So we get comfortable with simplicity. We read and listen and learn that minimalism isn’t about giving up everything, about giving away joy. We just keep what is necessary for our happiness, for our lives, and let the rest go out into the world.
But sometimes it’s easy to fall down, it’s easy to deem things as necessary, to trick our minds. It’s that consumer habit, lurking, sneaking, dormant.
So I say I’m a minimalist, and keep control of my stuff, but one day I look up and open my eyes and somehow, under the guise of the essential, the allowed; the non-essential has crept back in. Minds crave satisfaction, of a purchase, of a treat, of bring in control. We think we are, but it’s worth an audit, every now and again, the keep that necessary as it should be, and keep the unnecessary just that.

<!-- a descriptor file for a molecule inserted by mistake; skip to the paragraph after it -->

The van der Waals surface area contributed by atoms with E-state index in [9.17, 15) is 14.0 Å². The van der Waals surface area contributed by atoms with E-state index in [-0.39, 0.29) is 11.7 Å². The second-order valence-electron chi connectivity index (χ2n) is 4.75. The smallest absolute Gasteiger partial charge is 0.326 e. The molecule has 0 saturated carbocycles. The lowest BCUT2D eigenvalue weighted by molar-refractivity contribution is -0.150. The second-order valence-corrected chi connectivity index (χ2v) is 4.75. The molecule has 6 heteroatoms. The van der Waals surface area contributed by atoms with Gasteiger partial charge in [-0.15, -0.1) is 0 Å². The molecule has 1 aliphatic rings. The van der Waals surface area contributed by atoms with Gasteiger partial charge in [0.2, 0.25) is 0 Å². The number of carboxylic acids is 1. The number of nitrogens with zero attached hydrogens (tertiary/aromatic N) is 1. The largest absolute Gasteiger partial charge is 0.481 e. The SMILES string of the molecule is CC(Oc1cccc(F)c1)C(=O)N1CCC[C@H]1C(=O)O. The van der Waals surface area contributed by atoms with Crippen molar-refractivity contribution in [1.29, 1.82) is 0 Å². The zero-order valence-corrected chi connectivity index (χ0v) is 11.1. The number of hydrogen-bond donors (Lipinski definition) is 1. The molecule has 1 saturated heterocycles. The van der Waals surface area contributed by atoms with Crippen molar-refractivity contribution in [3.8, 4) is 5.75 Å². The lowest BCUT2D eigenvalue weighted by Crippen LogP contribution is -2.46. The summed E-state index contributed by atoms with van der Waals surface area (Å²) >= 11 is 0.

We stop the slow creep. We stay alert, clear-minded, forward-focused.
Our passions change, our focus switches. To live a simplistic life is both easy as pie and hard as hell. One big push doesn’t sustain the long term. We must re-evaluate priorities, letting go of what’s no longer useful, as our selves and our lives grow and grow.
So take a look around. Do your items still meet your priorities, right now? If not, let them go, back into that world, back on their journey, and you continue on yours.